On the same week that fans are worried about the fate of this new animated series a brand new comic book tie-in series has begun. Even though Cartoon Network has mysteriously yanked the cartoon from the airwaves until January you can still get your Beware the Batman fix with this comic book by Ivan Cohen and Luciano Vecchio. And if you were never a fan of the CGI animation, well this is as close to classic pen & ink as the series is going to get!
Right from the opening page you’re going to notice some continuity errors… or not. What with the cartoon being put on hiatus twice now the comic may be exactly where it’s supposed to be but Cartoon Network is the one who is behind the times. Obvious discrepancies between the comic and the cartoon include:
- Simon Stagg is not in prison
- The soultaker sword isn’t in Lady Shiva’s possession! In fact, it’s being wielded by Katana while she and Batman are out in the field
- The Gotham City mayor is treated as a character we should already know, but she has never been shown in the TV series before. Yes, that’s right, a she. I think this is the first time that Gotham has had a female mayor
One close tie to the animated series’ storyline that I found particularly interesting, however, was that Alfred’s leg is still in a cast. That means that Stagg is released from jail and the soultaker sword is retrieved before Alfred’s foot heals. OR all of these elements could be in error and we never see things play out the same way on the show. Who knows? We won’t find out until 2014.
As you can tell by my mention of Katana fighting alongside Batman, the first issue of the comic takes place well into the first season of the cartoon’s tale (or even beyond) so you don’t have to worry about going over the same territory from the first few episodes again in comic book form. This is an all-new adventure that sees Batman & Katana trying to stop Anarky and an Occupy Wallstreet-esque group from stirring up some kind of trouble in the city. Or maybe they aren’t working together and maybe there won’t be any trouble at all? The point is that our heroes don’t know for sure what is up without doing the necessary DETECTIVE WORK. And that’s one of the things that the cartoon has done equally well, show us a Batman who is clearly the smartest man in the room. A Batman who is every bit the equivalent of a Sherlock Holmes figure. One page in particular was very impressive at illustrating Batman’s genius as he broke down several uncanny observations that nobody else would notice but the world’s greatest detective. That’s right, Beware the Batman #1 has the best detective Batman out of all of the current ongoing comic books.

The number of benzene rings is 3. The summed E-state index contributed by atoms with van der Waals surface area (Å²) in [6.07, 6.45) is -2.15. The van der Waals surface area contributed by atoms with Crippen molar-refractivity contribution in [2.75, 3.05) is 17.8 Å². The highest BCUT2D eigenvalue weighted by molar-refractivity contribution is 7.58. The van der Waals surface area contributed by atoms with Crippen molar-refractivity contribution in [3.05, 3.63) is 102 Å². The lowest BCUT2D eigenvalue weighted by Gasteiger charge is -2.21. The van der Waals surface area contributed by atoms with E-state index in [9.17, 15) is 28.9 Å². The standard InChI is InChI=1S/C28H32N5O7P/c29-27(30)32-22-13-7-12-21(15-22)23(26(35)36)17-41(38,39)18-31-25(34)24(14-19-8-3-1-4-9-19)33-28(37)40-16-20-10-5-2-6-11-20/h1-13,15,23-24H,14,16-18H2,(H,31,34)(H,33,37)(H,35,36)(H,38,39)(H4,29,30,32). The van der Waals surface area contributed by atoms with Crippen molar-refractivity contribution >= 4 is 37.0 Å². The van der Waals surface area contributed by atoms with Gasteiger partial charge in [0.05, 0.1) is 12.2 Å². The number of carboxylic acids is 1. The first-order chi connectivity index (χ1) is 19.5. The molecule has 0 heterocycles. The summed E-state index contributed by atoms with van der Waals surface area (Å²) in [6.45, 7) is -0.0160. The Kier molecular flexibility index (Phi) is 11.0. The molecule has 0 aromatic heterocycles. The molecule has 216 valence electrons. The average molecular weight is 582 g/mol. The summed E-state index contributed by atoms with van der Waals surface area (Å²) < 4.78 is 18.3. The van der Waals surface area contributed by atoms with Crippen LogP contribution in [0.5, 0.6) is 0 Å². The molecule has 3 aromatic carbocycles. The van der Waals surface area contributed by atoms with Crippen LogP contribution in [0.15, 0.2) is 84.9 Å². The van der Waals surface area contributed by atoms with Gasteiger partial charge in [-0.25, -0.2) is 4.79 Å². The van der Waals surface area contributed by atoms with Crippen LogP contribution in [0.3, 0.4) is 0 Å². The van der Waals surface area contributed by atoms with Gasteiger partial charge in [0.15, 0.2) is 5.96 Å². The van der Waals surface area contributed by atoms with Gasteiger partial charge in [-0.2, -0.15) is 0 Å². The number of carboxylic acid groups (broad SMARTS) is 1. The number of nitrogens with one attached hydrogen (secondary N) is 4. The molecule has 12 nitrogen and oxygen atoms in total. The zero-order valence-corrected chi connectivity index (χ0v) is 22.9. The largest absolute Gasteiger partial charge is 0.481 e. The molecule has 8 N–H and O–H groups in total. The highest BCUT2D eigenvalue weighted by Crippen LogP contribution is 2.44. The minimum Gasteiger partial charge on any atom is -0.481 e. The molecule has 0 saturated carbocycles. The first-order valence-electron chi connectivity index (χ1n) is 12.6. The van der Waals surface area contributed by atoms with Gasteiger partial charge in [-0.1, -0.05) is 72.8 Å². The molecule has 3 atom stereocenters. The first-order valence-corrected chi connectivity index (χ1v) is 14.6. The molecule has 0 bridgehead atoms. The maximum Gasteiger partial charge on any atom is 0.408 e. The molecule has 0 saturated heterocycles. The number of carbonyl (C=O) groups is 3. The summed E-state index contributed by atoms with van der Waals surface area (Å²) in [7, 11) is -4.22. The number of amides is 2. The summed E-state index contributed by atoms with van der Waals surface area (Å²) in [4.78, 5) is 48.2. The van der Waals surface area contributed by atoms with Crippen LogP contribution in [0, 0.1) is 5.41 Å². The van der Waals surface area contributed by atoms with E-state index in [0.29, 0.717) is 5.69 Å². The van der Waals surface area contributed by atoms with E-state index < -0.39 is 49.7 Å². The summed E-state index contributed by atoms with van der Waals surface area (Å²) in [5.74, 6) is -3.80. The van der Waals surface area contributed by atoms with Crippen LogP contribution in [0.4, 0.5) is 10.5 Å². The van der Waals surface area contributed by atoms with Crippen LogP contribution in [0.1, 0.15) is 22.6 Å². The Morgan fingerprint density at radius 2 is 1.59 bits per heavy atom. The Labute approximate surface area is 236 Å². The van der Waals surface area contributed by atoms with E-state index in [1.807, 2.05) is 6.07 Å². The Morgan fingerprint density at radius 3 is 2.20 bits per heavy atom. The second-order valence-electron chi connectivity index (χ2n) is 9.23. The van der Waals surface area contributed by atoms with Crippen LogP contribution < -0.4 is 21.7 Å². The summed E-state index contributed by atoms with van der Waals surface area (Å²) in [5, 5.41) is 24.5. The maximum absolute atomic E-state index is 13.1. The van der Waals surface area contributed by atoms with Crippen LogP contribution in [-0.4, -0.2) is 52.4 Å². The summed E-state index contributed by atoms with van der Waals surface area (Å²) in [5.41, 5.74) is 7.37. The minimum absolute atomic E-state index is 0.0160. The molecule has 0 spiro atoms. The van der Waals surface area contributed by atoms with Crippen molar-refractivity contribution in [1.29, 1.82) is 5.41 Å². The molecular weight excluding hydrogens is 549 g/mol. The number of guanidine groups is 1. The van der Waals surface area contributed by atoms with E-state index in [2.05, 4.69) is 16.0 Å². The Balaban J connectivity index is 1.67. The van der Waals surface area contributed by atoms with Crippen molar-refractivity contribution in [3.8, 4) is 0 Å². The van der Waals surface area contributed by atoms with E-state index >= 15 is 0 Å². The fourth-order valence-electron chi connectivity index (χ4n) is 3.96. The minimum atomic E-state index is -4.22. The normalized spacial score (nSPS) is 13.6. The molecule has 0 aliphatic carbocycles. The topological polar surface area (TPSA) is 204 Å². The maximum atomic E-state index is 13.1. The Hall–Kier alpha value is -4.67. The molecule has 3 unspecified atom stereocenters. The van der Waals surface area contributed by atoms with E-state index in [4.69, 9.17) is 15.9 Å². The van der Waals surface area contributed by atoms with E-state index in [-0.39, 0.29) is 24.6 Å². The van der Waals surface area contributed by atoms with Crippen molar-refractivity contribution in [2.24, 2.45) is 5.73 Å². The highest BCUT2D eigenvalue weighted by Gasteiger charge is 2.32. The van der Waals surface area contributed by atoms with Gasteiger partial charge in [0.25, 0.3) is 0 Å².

The spirit of the show is there, the extraordinary detective work is there as well as action (but without the thrill of the cartoon’s intricate fight choreography), humor, and the animations unique aesthetic (that’s arguably more expressive this way without the stiff CGI), but it does stumble with the pacing. This is a done-in-one adventure that’s suitable for all ages, but it often makes weird jumps forward in time in order to squeeze in all the necessary content of a complete story. These moments are jarring and distracting and easily the biggest flaw with the book. Also, the villainous plot (although it feels more akin to the Anarky of the comics, which is a good thing) didn’t seem all that strong to me. I would’ve liked to have seen something more compelling.
Luciano Vecchio and Franco Riesco do a fine job of capturing the look and feel of the show and even exceeding it at times. If you’ve ever read my reviews of the show you know my complaints about the textures being too smooth and dull, the lighting too dark, and the characters often coming off as stiff, but when it’s brought to life with pencil, pen, and ink you don’t have those same problems. Yes, it still looks like the show, but the streets are full of citizens, the character poses are more natural, and the faces are far more expressive (and often times reminiscent of the Bruce Timm shows– even though Timm was never involved in Beware the Batman). Is there a stand-out page that makes your jaw drop? No. Nothing is that visually stunning, but the art team does their job well when it comes to mimicking the style of the cartoon the book is based upon.
- You’re a reader of any age. It’s a great all-ages book
- You’re a fan of the cartoon and need your fix during the current downtime
- You want to see a Batman who does some serious detective work
This was a solid debut for an all-ages bat-title. The folks involved did a terrific job of capturing the look and feel of the show and I think fans of the show need this book now more than ever what with Cartoon Network putting the series on hiatus until January. Maybe if this comic sells well enough the suits will think twice about canceling to ‘toon.